Hubble Spots Purple 'Jellyfish' Star Glowing in Abyss of Deep Space

In this new image from the Hubble Space Telescope, what looks like a top-down view of a jellyfish glowing in deep space is actually the planetary nebula NGC 2022. (Image credit: ESA/Hubble & NASA, R. Wade)

This stunning new photo from the Hubble Space Telescope appears to capture a cosmic jellyfish floating in space, but in reality this structure is no living creature.

Instead, this object — known as NGC 2022 — shows what happens when an old star, similar in size to the sun, grows old and casts off layers of gas. Astronomers call these objects planetary nebulas because in the first low-power telescopes of the 1600s and 1700s, they looked a bit like planets. Today, we know the term "planetary nebula" is a misnomer — this nebula or cloud of gas has nothing to do with planets.

Rather, NGC 2022 is a red giant star. That's the next stage of evolution after a sun-like star (a star between three and eight masses of the sun) finishes converting hydrogen into helium in its core using nuclear fusion. The two light atom types bond or fuse together,creating a heavier atom.

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Eventually, stars of this type run out of hydrogen in the core. Gravity squeezes the star and causes temperatures to rise during the contraction. Once the temperature soars high enough, it's possible for helium to fuse into carbon — and that causes the star to expand to a much larger radius than before. This newly expanded star, called a red giant, then sloughs off its outer layers of gas into space. 

"More than half of such a star's mass can be shed in this manner, forming a shell of surrounding gas," Hubble officials said in a statement. "At the same time, the star's core shrinks and grows hotter, emitting ultraviolet light that causes the expelled gases to glow." 

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The core of the star is visible in the center of the image, glowing a fierce yellow-orange. Its radiation lights up the surrounding clouds of gas, portrayed in much cooler wavelengths of pink and purple.

The sun is about 4.5 billion years old and roughly halfway through its phase of burning hydrogen into helium. When its red giant phase occurs, the sun is expected to engulf much of the inner solar system — possibly including the Earth. Either way, life is not expected to survive on our planet, but luckily, that's not expected to happen for about another 4.5 billion years. That's plenty of time for humans to figure out interstellar travel and find a new place to live.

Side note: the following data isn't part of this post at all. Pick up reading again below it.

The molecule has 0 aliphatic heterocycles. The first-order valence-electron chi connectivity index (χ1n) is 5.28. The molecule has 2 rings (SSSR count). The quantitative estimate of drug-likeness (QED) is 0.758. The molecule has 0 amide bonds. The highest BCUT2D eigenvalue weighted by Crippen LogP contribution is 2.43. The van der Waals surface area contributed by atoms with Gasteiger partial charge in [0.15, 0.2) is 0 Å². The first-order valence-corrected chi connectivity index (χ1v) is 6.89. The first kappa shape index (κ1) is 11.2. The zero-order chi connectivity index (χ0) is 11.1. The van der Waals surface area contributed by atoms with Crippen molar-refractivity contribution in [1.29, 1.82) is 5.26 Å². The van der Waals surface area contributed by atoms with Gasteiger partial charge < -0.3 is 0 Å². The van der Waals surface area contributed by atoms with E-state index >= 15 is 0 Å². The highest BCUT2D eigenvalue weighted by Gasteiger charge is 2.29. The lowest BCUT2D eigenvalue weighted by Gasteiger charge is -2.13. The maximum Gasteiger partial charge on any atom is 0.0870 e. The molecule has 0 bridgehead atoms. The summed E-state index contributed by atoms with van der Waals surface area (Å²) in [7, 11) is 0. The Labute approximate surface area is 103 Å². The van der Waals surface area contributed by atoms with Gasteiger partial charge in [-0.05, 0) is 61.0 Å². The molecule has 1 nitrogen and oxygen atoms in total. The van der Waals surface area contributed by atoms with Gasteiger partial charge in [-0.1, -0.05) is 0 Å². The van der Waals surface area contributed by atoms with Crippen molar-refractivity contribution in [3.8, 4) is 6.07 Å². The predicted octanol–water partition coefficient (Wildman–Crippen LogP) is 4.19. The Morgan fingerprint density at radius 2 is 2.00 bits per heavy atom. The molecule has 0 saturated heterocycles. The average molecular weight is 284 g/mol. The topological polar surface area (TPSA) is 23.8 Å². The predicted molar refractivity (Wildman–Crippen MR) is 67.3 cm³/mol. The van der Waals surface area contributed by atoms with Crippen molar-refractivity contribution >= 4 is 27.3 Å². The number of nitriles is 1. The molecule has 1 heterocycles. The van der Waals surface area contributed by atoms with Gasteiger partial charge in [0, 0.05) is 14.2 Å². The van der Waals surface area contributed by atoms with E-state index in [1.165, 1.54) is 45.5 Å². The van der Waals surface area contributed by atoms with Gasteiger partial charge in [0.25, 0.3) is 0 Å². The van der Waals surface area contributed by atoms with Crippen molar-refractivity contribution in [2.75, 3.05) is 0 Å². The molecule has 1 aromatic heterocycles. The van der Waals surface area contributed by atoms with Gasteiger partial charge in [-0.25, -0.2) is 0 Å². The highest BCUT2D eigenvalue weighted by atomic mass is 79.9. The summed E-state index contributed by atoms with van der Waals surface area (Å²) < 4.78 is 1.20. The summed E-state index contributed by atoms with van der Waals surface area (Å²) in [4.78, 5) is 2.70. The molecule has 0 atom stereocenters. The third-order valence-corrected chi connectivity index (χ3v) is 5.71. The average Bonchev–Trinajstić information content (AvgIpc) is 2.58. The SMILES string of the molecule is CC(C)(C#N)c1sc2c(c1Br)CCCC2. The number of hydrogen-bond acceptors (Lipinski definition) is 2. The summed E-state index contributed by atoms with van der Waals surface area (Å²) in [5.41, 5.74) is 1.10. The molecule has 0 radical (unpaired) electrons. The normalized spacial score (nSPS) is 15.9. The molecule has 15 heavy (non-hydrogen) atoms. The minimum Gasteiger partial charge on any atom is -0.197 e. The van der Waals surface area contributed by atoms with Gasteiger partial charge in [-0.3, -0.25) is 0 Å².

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Elizabeth Howell
Staff Writer, Spaceflight

Elizabeth Howell (she/her), Ph.D., is a staff writer in the spaceflight channel since 2022 covering diversity, education and gaming as well. She was contributing writer for for 10 years before joining full-time. Elizabeth's reporting includes multiple exclusives with the White House and Office of the Vice-President of the United States, an exclusive conversation with aspiring space tourist (and NSYNC bassist) Lance Bass, speaking several times with the International Space Station, witnessing five human spaceflight launches on two continents, flying parabolic, working inside a spacesuit, and participating in a simulated Mars mission. Her latest book, "Why Am I Taller?", is co-written with astronaut Dave Williams. Elizabeth holds a Ph.D. and M.Sc. in Space Studies from the University of North Dakota, a Bachelor of Journalism from Canada's Carleton University and a Bachelor of History from Canada's Athabasca University. Elizabeth is also a post-secondary instructor in communications and science at several institutions since 2015; her experience includes developing and teaching an astronomy course at Canada's Algonquin College (with Indigenous content as well) to more than 1,000 students since 2020. Elizabeth first got interested in space after watching the movie Apollo 13 in 1996, and still wants to be an astronaut someday. Mastodon: